Tuesday, June 26, 2012

Stockwood Pete: Disappearing Data: how to rewrite history

No comments:
Revisiting the webcast of the original meeting, I was surprised to see that it's just been wiped from the public record. It seems to have gone the way of many (but by no means all) BCC meeting webcasts over a year old. So the act of dodgy decision making is now kept from public gaze. Only the bare Minutes of the meeting are there – and of course they tell next to nothing of the whole story...

...It's not just webcasts that disappear from the record. For the last year or so, the 'Public Forum' Statements submitted to council meetings have been disappearing into a black hole – or, at best, a 'Minute Book' somewhere in the recesses of the council house.

Stockwood Pete: Disappearing Data: how to rewrite history

BRT = Busting relative tranquility

No comments:
More news from the public enquiry into bus rapid transit (full story here - and large extract below). Cycling expert Mike Ginger, the Civic Society and Sustrans former boss John Grimshaw are spot on with their comments.

Experts and representatives of cycling organisations have suggested that the buses would put off cyclists and many objectors have focussed on the harbourside as a key battleground.

In documents submitted to the enquiry, Mike Ginger, a former council Cycle Project team leader, said:

"The calm and uncluttered ambience of this unique and historic harbour setting will be shattered resulting in a qualitative reduction in traveller and visitor experience."

He also questioned the general effect on cycling that the new buses would cause.

He said: "It is reasonable to argue that some existing cycling and walking demand will be 'choked off' as conditions deteriorate.

"If cycling demand falls by say a quarter, this would represent a health benefit cost of £8 million euros [£6.5 million] over 30 years."

In a separate document produced by the Bristol Civic Society, objectors said:

"It is proposed that both dedicated BRT buses and regular buses run along the road that separates the new M Shed from the future Umberslade development on WappingWharf.

"We question the desirability of running large vehicles across the new southern entrance of the recently opened M shed."

Finally John Grimshaw, the former Sustrans boss who helped to found the Bristol to Bath cycle path, submitted his own suggestions.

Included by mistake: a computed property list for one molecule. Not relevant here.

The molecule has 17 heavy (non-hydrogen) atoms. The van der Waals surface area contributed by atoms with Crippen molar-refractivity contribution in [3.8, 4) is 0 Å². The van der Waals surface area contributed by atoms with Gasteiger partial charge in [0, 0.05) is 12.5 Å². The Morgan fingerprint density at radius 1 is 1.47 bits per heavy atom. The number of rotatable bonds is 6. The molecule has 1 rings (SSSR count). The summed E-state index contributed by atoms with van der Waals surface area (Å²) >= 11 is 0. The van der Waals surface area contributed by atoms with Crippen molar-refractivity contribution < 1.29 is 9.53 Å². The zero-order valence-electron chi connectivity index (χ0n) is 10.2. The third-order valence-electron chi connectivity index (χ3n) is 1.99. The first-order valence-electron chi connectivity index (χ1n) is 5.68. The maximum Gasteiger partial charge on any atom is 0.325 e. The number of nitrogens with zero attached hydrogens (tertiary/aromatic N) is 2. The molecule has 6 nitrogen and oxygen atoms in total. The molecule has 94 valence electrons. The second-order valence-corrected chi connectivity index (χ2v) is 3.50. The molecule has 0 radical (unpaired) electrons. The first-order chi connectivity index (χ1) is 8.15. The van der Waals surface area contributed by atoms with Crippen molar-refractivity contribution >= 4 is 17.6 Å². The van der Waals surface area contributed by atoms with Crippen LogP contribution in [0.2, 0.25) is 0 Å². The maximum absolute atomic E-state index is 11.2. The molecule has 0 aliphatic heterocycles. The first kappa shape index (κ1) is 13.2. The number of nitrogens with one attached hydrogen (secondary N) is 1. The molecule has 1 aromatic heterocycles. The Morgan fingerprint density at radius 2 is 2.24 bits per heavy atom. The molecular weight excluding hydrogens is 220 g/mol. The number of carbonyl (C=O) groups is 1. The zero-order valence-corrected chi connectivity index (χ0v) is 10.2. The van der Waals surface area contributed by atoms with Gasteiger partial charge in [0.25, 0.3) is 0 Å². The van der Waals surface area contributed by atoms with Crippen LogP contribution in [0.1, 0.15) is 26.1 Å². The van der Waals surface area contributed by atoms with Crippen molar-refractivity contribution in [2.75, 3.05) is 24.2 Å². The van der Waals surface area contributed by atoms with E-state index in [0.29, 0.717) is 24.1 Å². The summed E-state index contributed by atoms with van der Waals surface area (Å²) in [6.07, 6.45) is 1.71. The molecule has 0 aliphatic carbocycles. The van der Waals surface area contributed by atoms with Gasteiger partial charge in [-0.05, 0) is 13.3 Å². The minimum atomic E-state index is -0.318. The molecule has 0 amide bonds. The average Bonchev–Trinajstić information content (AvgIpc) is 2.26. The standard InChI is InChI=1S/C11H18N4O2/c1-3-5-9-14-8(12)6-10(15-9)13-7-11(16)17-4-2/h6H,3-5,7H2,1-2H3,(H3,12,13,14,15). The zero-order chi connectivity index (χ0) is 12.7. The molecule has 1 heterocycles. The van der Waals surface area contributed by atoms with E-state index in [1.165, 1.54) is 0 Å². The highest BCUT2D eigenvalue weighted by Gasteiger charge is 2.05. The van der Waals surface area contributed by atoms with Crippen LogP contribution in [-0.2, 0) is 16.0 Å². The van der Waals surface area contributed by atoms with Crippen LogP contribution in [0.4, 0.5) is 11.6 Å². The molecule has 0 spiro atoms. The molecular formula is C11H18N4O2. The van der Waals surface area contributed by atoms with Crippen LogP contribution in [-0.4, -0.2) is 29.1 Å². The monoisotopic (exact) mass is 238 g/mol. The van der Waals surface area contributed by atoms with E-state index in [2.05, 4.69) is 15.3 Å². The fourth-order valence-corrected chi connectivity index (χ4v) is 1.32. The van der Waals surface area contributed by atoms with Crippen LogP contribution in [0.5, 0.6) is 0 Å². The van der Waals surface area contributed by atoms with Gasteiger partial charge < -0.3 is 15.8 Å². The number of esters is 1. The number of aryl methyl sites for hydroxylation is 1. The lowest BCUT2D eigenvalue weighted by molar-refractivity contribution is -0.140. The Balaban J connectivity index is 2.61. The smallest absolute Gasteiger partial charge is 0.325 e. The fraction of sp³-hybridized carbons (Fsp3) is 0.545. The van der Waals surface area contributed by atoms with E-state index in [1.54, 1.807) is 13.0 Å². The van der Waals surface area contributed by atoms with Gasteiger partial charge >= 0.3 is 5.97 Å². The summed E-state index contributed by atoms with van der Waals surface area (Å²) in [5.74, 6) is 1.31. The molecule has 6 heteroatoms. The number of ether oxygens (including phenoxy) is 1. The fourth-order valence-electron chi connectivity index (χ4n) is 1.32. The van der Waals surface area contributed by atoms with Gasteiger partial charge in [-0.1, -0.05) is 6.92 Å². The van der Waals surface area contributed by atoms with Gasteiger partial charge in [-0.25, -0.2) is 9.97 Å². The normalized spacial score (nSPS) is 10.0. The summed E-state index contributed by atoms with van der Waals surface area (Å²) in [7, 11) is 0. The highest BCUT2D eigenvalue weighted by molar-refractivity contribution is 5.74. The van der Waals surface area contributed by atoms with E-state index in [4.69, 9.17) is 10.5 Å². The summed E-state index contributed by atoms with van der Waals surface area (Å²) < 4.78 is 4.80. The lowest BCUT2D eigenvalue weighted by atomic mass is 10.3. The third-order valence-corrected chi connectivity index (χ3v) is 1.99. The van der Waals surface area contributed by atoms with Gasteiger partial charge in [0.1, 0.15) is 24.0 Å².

He said: " The proposals cause severance and delay to existing routes, fail to enhance cycling or to provide a continuous route parallel to the BRT, and would, in my view, comprise a worse situation than walkers and cyclists experience at present.

"Overall the BRT provides almost no new benefits for cyclists, whilst at the same time causing considerable severance, delay and inconvenience to existing routes."

He added: "It cannot be desirable to promote an order, largely for the benefit of out-of-town travellers, at the expense of local people travelling by the most sustainable of methods - walking and cycling."

Council costs

No comments:
The city council could close more than 20 of its office buildings in a long-term plan to save £40 million. The shake-up could mean a new lease of life for a former bonded warehouse next to the River Avon, which could revitalise a neglected corner of Bristol near the Cumberland Basin. (see here). Councillors should be asking a large number of questions about the rather bold statement of claimed benefits of this proposal and they should especially scrutinise these kind of figures/estimates:

 "The cost of the offices shake-up would be an estimated £70 million, with money borrowed at preferential rates over many years. But the council's treasury officials believe that within 15 years they will have recouped all the costs. And within 25 years the scheme would deliver an overall saving of nearly £40 million."

Could you not radically change the way the council works and use far fewer buildings in many different ways? Have other options been fully explored? Is this the best option? My concern is the £70 million cost and whether this would stay at £70 million and whether it would be paid back as officials estimate.

Surely not a decision for the council but for the Mayor elected in November in any case.